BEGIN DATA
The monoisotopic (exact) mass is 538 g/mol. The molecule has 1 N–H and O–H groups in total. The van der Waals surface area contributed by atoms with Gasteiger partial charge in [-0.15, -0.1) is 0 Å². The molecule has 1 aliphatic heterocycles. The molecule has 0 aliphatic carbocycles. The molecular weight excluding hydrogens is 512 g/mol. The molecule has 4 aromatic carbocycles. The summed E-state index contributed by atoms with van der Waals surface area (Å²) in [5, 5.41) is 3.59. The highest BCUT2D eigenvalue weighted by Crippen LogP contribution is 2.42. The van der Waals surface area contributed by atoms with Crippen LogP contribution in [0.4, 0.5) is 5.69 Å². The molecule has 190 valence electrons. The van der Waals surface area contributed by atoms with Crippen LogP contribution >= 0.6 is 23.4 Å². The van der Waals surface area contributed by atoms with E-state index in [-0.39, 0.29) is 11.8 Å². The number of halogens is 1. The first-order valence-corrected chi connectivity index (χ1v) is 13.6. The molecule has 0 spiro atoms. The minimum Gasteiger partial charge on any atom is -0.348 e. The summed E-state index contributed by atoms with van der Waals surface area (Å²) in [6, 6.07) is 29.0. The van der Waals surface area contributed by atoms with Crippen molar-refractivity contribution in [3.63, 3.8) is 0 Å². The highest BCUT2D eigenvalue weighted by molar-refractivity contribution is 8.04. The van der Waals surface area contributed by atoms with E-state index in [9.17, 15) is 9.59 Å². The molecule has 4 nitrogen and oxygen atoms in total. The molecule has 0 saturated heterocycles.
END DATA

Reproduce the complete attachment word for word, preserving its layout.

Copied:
The monoisotopic (exact) mass is 538 g/mol. The molecule has 1 N–H and O–H groups in total. The van der Waals surface area contributed by atoms with Gasteiger partial charge in [-0.15, -0.1) is 0 Å². The molecule has 1 aliphatic heterocycles. The molecule has 0 aliphatic carbocycles. The molecular weight excluding hydrogens is 512 g/mol. The molecule has 4 aromatic carbocycles. The summed E-state index contributed by atoms with van der Waals surface area (Å²) in [5, 5.41) is 3.59. The highest BCUT2D eigenvalue weighted by Crippen LogP contribution is 2.42. The van der Waals surface area contributed by atoms with Crippen LogP contribution in [0.4, 0.5) is 5.69 Å². The molecule has 190 valence electrons. The van der Waals surface area contributed by atoms with Crippen LogP contribution >= 0.6 is 23.4 Å². The van der Waals surface area contributed by atoms with E-state index in [-0.39, 0.29) is 11.8 Å². The number of halogens is 1. The first-order valence-corrected chi connectivity index (χ1v) is 13.6. The molecule has 0 spiro atoms. The minimum Gasteiger partial charge on any atom is -0.348 e. The summed E-state index contributed by atoms with van der Waals surface area (Å²) in [6, 6.07) is 29.0. The van der Waals surface area contributed by atoms with Crippen molar-refractivity contribution in [3.63, 3.8) is 0 Å². The highest BCUT2D eigenvalue weighted by molar-refractivity contribution is 8.04. The van der Waals surface area contributed by atoms with E-state index in [9.17, 15) is 9.59 Å². The molecule has 4 nitrogen and oxygen atoms in total. The molecule has 0 saturated heterocycles.